Enjoy the seaside without leaving Moscow at Kombinat, a new restaurant where seafood and fish is a religion. The moderately priced menu showcases the best that Russia’s seas and oceans have to offer: five types of caviar, five types of oysters, starlet, muksun, “Medvedka” prawns, Grey’s mussels and more than 15 species of fish and seafood. The first floor is a hip raw and champagne bar (on weekends people mingle and sway to the tunes of a DJ spinning tracks), and the second floor is a very spacious and warm dining hall where you can sample the entire menu. Average bill: $22-40 per person.
Timura Frunze St. 11/13
Located in the trendy Patriarch’s Ponds neighborhood, at Mollusca it’s all about mussels, just as the name suggests. Here you’ll find mussels in 33 different sauces, starting from the classical Marinara and finishing with condensed milk/wasabi or Aperol Spritz. Even Mollusca’s signature bonbons are mussels in Belgian chocolate. There’s more than mussels, of course. Other dishes are made with crab, prawn, scallops and other fish/seafood. Mussels’ best friend is beer, and here you can wash down your meal with one of the more than 200 craft beers from 16 countries. Average bill: $22-40 per person.
Bolshoy Kozikhinsky Per. 19/6
Japanese food is associated with fresh fish and seafood, and one of the hottest Japanese restaurants in Moscow at the moment is Tokyo. Ingredients are imported from Japan, and the menu consists of the usual suspects (sushi, rolls, sashimi, tartars and tirades), as well as fusion dishes such as nori crab tacos and scallop ceviche with yuzu marinade. The best part is that the prices don't bite: you can get hamachi sushi from $3.40 or a baked crab roll for $9.50. Famed Moscow sommelier Vlada Lesnichenko has put together a wine menu with more than 160 positions to complement your meal. Average bill: $22-40 per person.
Bolshaya Nikitskaya St. 22/2
Rozhdestvenskiy Boulevard, bld.1 Central Market Trade Center (stand)
9. Wine & Crab
Wine & Crab - the brainchild of the famous twin brother restaurateurs, Ivan and Sergey Berezutsky – offers nine varieties of crab (all from Russian waters) that are new to the capital. The brothers travelled far and wide around the Russian Far East in order to be the first to bring unusual kinds of crab to the Moscow restaurant scene. Apart from the beloved and familiar Kamchatka king crab, and the snow crab (opilio), here you can taste the blue king crab, spiny crab and even the peculiarly named “hairy crab.” Pick one of the more than 900 varieties of wine from the iPad wine list that is divided into countries of origin and types. Average bill: $22-40 per person.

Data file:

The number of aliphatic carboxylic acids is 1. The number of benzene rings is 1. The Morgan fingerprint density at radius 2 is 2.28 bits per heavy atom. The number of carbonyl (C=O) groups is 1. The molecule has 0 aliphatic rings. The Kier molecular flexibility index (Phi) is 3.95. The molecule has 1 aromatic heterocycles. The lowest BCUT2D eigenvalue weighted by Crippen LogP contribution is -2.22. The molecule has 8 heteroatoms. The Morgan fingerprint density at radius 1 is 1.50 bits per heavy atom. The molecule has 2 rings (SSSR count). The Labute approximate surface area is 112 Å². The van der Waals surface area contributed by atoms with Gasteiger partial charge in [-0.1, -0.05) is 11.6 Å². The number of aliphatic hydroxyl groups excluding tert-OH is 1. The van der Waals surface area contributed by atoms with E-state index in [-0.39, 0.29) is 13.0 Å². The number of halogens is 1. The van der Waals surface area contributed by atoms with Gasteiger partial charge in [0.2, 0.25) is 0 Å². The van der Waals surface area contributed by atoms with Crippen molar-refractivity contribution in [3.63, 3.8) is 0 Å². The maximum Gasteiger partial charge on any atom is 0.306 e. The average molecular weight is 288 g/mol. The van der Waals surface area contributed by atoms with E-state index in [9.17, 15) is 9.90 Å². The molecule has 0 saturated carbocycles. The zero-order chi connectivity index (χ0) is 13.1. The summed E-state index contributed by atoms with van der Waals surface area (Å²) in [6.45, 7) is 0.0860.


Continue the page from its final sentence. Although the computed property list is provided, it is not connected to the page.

Nikolskaya St. 19-21
Crabster is a casual eatery that sources seafood straight from the Far Eastern port city of Vladivostok and other Russian cities. Fish & chips will set you back $4.60, while a hearty portion of Murmansk cod with black risotto costs $8.50 A pint of Russian craft beer comes out to just under $3. Average bill: $10-22 per person.
Arbat St. 6/2
11. Crab Meet
Once known as Crabs Are Coming, Crab Meet is the renamed and rebranded version that calls the hip Danilovsky Market home. The concept is very simple: affordable dishes made of Kamchatka crab. The steamed bun with crab, and fried rice with crab, are two of the biggest hits on the menu. Average bill: about $10 per person.
Mytnaya St. 74 (inside Danilovsky Market)
12. Lure Oyster Bar
Though not as cheap, during happy hours (12 noon to 5 p.m.) this stylish oyster bar near Belorusskaya metro station treats guests to Casablanca oysters for $1.50 a pop. The à la carte menu is also pretty affordable. For example, the spicy salmon salad with eel mousse is $10.20, tuna tartare is $7.30 and the hearty bouillabaisse is just a little over $10. Average bill: $10-22 per person.
3rd Yamskogo Polya St., 9
13. Privet, Crevette!
A relative newcomer, Privet, Crevette! is a fun, youthful and quirky little café in the hip gastronomic cluster Food Store on Rozhdestvenka Street. Nowhere in central Moscow will you find prawn ceviche for $5, Kamchatka crab bruschetta (2 pieces) for $5.80, salmon and prawn burger for $5.80, and much more. There’s also a raw bar that’s sure to pleasantly surprise you with its prices. Average bill: $10-22 per person.
Rozhdestvenka St., 6/9/20 building 1 (Food Store foodcourt)